Students from the Master of Heritage Conservation recently undertook a two-day fieldtrip to study a group of vernacular, earth buildings in and around the town of O’Connell, about 180km west of Sydney.
Earth Building is the practice of building using unfired earth material. It has been successfully used around the world for over 11,000 years. Earth can be used to construct walls, floors, roofs and even furniture, fireplaces and ovens.
While rammed earth has seen a revival in recent years, historic buildings that use this technology are now quite rare in Australia. However, the town of O’Connell and its environs are home to a significant extant collection of such buildings. The Office of Environment and Heritage recently announced that its Heritage Near Me will provide funds to assist in the conservation of these buildings by building local capacity to care for them. The O’Connell community will benefit from a $100,000 grant to support this work.
This is a fascinating set of buildings, that highlights the richness of vernacular architecture that exists in some of our regional areas. The individual stories conveyed by these places and the evidence of cultural and technology transfer that they represent is little understood. But hopefully projects like this will change that.
Alumna, Jenny Snowdon (MHerCons ’16), who owns Mountain View, an extraordinary property outside O’Connell, approached Dr Cameron Logan, Director of Heritage Conservation, to see if there was a way of involving students in the effort to conserve the buildings. Jenny, now a heritage consultant and researcher at Jean Rice Architecture, is in the process of slowly documenting and restoring her property with her father and was keen to help others in the area do the same.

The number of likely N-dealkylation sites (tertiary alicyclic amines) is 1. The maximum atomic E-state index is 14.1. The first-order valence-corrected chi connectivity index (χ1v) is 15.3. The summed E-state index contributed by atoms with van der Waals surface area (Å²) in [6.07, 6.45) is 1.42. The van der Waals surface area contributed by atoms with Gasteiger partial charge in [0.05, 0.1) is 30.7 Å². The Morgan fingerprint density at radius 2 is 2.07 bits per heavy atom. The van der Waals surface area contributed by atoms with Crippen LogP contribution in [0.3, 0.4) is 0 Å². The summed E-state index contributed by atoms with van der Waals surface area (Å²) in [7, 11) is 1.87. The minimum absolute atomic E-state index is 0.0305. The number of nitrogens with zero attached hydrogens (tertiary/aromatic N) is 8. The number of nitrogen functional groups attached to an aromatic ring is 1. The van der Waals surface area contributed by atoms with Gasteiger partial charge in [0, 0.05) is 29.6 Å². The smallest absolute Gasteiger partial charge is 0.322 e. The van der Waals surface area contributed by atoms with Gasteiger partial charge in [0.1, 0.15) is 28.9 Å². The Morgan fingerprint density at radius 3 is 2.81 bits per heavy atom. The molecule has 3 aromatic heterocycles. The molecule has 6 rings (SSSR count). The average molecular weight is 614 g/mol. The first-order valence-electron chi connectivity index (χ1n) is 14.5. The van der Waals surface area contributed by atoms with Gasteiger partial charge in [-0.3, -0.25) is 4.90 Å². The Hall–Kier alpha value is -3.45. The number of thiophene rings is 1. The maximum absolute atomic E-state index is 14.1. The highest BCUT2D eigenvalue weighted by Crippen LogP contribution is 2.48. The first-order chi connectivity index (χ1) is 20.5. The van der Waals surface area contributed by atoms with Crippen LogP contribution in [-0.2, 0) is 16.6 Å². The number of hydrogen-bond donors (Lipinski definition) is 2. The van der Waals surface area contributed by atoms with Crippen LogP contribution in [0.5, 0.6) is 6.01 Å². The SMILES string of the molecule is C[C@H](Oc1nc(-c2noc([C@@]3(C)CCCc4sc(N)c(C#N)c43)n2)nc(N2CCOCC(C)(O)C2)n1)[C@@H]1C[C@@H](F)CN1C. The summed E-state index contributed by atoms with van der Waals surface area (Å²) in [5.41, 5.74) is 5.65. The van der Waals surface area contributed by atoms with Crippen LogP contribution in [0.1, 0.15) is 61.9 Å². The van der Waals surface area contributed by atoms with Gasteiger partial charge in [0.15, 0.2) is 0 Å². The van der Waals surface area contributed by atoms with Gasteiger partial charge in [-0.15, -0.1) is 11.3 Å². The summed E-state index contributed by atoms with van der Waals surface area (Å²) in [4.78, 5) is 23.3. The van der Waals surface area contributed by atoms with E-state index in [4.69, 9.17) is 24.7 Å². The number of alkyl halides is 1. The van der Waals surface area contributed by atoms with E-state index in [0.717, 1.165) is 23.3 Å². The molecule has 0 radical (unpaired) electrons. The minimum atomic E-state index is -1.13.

Students in the unit Conservation Methods and Practices were asked to select one of the earth buildings in O’Connell and prepare Conservation Management Plans to help provide policy guidance for property owners. Masters student Loredana Sipione’s group chose the Lindlegreen Barn, a recent addition to the State Heritage Register.
“The Lindlegreen Barn was built in 1827, by a convict, John Barker, under the employment of Reverend Thomas Hassall. In 1818, Governor Macquarie granted 800 acres to Hassall for the grazing of cattle. Hassall opened the first Sunday School in Australia and was the first Australian candidate for ordination. The site represents early European settlement in in-land New South Wales” explains Loredana.
“We spent two days on-site in O’Connell, measuring the building and detailing its condition through photographs and sketches. Our plan will be used to manage and enable change to the building, while still respecting the item’s significance”.
Working on-site and with the property owners students encountered a range of interesting techniques that the settler brought with them from England and Ireland in particular. These included pisé, or rammed earth, cobb and wattle and daub. “By participating in this project, I have had the opportunity to study old construction techniques in earth buildings, conduct a fabric analysis and recording of a site and interacted with a community on the heritage significance of their area. These skills will inform my practice when working with heritage sites” said Loredana.
The Heritage Near Me team are working closely with local government, industry and communities to ensure that local heritage values have greater recognition. Property owner, Gavin Christie said, “The students collaborating with the community will not only increase the interest in the project, but will also assist in getting the restoration under way and completed”.